This summer I worked in a lab that studies the Ts65Dn mouse, which is an animal model for Down syndrome. Previous studies have shown that people with Down syndrome suffer from sleep apnea during the night, which exacerbates some of the cardiovascular and neurological deficits that are already associated with the disease. My role this summer was to collect breathing and metabolic data from an older cohort of this strain as they were exposed to various gases that stressed their respiratory system. Other members of the lab collected data on the muscular and neurological functions of these mice. The overall goal of our work is to identify the causes of the deficits found within this strain of mouse. In the long run we are hopeful that the work we are doing could eventually lead to therapies for people with Down syndrome who suffer from sleep apnea.
Before my summer research started I had already been working in my current lab for about two semesters. I did not really have to adjust to much about the lab besides the fact that I was going in all day, every day. I was conducting my experiments using a barometric plethysmography technique. This technique involves placing mice in a chamber that records several respiratory outputs as air is pumped into and out of the chamber. Even though I was familiar with the technique that I used to collect breathing data, there were a few calibration issues that required some troubleshooting when I first began collection. Once those issues were fixed data collection went smoothly. In addition to conducting plethysmography experiments, I was working with the rest of my lab to harvest and freeze organs that were dissected from our mice in order to look at the specific proteins related to muscle function. We are currently working through analyzing and interpreting our data, but so far have found interesting results that lead us to believe that there is a neurological component that is modulating the deficits found in the Ts65Dn mouse.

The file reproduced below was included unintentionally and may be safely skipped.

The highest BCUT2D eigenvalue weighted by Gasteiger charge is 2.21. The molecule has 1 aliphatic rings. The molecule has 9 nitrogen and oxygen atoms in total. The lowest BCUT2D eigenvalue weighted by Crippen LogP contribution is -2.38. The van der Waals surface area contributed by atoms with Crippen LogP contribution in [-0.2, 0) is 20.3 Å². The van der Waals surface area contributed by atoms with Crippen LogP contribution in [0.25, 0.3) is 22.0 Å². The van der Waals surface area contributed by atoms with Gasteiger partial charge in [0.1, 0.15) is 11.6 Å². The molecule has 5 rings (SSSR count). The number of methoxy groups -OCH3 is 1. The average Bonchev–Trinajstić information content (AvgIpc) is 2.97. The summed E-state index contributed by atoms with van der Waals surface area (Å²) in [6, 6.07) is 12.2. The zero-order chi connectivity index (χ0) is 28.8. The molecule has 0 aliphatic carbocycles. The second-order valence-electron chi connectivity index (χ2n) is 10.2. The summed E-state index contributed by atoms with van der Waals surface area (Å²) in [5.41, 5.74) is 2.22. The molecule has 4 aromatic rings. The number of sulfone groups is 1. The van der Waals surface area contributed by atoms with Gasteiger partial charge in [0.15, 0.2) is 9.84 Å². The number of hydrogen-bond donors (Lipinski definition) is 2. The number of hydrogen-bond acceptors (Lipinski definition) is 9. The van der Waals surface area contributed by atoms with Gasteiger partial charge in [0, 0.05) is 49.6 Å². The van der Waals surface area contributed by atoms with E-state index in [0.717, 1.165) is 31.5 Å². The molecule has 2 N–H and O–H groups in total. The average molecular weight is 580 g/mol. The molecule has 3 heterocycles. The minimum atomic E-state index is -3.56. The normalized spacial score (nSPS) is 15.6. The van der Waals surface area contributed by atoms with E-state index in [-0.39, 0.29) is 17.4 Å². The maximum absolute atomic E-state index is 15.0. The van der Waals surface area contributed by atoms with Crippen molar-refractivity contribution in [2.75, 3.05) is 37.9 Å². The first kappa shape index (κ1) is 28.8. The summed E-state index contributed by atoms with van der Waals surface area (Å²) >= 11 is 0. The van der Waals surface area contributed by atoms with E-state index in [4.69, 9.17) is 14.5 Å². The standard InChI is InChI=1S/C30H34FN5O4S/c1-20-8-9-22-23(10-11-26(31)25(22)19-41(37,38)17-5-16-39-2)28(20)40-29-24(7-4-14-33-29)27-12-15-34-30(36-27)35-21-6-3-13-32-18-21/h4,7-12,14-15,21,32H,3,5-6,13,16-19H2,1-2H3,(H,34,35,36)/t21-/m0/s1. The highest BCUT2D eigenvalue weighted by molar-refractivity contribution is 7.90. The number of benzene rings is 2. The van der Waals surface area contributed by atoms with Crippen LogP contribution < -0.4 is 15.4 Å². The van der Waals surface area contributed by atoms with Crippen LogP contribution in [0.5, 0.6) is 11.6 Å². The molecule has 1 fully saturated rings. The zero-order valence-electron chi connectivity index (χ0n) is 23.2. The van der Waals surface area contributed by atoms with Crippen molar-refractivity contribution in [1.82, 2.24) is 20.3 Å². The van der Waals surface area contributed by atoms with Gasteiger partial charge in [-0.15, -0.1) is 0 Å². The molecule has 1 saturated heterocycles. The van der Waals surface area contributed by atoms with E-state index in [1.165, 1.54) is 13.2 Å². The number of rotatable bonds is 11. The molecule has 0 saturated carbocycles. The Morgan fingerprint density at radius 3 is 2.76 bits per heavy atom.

Over the course of my summer, I realized that the life of a scientist varies every day. I was on a strict schedule during plethymosgraphy data collection because the mice needed to be tested during specific hours and within days of each other in order to attain accurate results. On the days that I was helping with harvesting and freezing organs, the work moved quickly because organs needed to be removed in a timely fashion in order for them to be viable for further testing. Once all of our mice were euthanized the work calmed down a bit and I was able to take my time analyzing my data, running stats and working through interpretation of statistical outputs. I really enjoyed watching the older members of our lab work through their experiments. I have learned a lot from them and it is helpful to be able to see what my life could look like if I continue down this path. I did struggle a bit at first with learning new techniques and how to run some statistical tests, but having to work through issues and figure those things out for myself has already made me a better scientist. I think that learning how to troubleshoot and work through experimental/statistical/interpretational issues on my own has been the most valuable part of my summer research experience.